Showing posts with label denmark. Show all posts
Showing posts with label denmark. Show all posts

Tuesday, June 18, 2013

New balls please - the 2014 Veikkausliiga matchball

On Tuesday, the Veikkausliiga announced that from 2014, all matches will be played using a Select Brillant Super football. HJK will continue to use Adidas balls until their existing contract finishes at the end of 2014.

The Veikkausliiga ball, coming your way soon (photo from VL)

While Select aren't one of the immediately famous names, they have a wide reputation in Europe as providers of balls to the Danish and Belgian national teams, as well as several clubs throughout the continent. Veikkausliiga club Honka also currently use Select balls.

Rasmus Schüller wants the Select ball (photo via HS)

Initial reactions to the news were that the players were happy to consistently use one make of ball... But reactions to the ball itself have been mixed (at best). AC Oulu goalkeeper David Monsalve told me that Select balls don't move as much as those made by Adidas. Meanwhile VPS captain Sebastian Strandvall bemoaned the quality of the balls "B-quality", and TPS player Juho Lähde believes that defenders will suffer concussions in wet weather...

Needless to say, everyone using the same ball will be of benefit, and removes any indications of advantage. Unless HJK do something with it next year... But it seems that the users of the ball are unhappy.

I've never played with a Select football - if someone would like to send me one so I can test it out at a rubbish 5-a-side level, I'll tell you my address...

*I've edited this article to include the end date of HJK's deal with Adidas, the name of the ball, and added some more player reaction.

Monday, June 11, 2012

Could a Nordic hosted Euros work?

It could be said that UEFA are pioneers. Since the turn of the century, we've seen jointly hosted European Championships in 2000 (Holland/Belgium), 2008 (Austria/Switzerland) and now in Poland and Ukraine. There are strong noises towards a triple-hosted bid in 2020 between the Celtic nations of Wales, Ireland and Scotland. The question is, would there be enough infrastructure, stadia or interest in a competition hosted in any of the Nordic countries?

 All roads lead somewhere

Sweden hosted an eight team tournament in 1992, which was won by Denmark (enough has been said about how they got in at the last minute). But that only needed four grounds, which were in Gothenburg, Malmö, Stockholm and Norrköping. With 24 teams involved, at least nine stadiums will be needed, two with a capacity over 50,000 and the other with minimums of 30,000 and 40,000.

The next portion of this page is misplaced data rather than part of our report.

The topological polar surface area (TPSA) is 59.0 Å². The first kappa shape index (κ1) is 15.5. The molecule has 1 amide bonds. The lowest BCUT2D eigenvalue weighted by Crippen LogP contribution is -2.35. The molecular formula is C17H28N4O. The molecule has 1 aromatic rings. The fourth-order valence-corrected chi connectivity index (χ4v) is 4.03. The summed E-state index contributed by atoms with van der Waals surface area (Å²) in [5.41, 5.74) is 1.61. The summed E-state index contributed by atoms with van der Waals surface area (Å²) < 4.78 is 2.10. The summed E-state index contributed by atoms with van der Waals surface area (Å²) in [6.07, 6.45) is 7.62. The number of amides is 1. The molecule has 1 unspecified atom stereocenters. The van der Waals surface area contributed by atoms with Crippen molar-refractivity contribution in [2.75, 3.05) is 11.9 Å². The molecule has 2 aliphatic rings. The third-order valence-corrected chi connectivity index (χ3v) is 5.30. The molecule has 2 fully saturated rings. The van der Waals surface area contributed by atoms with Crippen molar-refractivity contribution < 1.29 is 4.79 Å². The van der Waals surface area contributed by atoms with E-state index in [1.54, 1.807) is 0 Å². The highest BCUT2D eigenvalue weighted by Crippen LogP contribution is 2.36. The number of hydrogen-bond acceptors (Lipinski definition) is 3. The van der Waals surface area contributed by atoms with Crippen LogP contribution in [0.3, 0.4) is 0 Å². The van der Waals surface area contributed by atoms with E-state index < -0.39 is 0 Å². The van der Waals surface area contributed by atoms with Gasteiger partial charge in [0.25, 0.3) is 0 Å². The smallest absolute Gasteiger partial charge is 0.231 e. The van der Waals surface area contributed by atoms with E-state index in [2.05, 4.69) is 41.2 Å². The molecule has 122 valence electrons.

What grounds and nations could host? The likely parties would be a mixture of Sweden, Denmark, and Finland or Norway. Finland may jump at the chance to host, purely for the automatic qualification spot... But stadia?


The three larger venues for Euro 92 would certainly fit nicely before any improvements were to be made. Gothenburg's Ullevi stadium has a current capacity of around 43,000; Malmö 27,500 and Stockholm's Råsunda holds just over 35,000. The infrastructure is in place, and a long football legacy is in place. Would be probably the biggest of the group, and likely to host the final.


The Parken Stadium in Copenhagen has held UEFA finals as recently as 2000, and boasts a current capacity of nearly 40,000. Brondby stadium holds around 29,000. Would require at least one new or rebuilt ground to make it worthwhile. With recent Champions League participants as well has a former Euro winner, there would be no shortage of people queuing to get in.


The Olympic stadium in Helsinki would be a good fit for opening game or final, with a current capacity of over 40,000. It was renovated in the 1990s, and then again prior to the athletics World Championship in 2005, with further works to be carried out soon. At least one more new or renovated ground would be needed to host games, possibly in Espoo, Turku or Vantaa.

The region's football and fans could benefit greatly from some increased spending and exposure. New stadia, while perhaps unsuitable for some of the smaller clubs in the domestic leagues, could be aspirational, used for international friendlies, and hopefully not just more white elephants.

The recent world ice hockey championships allowed numerous games played at the same venues, to the point that only Helsinki and Stockholm were required. If anything, just the chances for the European camera operators to pan through to ladies in the crowd will be enough of a draw...

The chap at the back needed all the bodyguards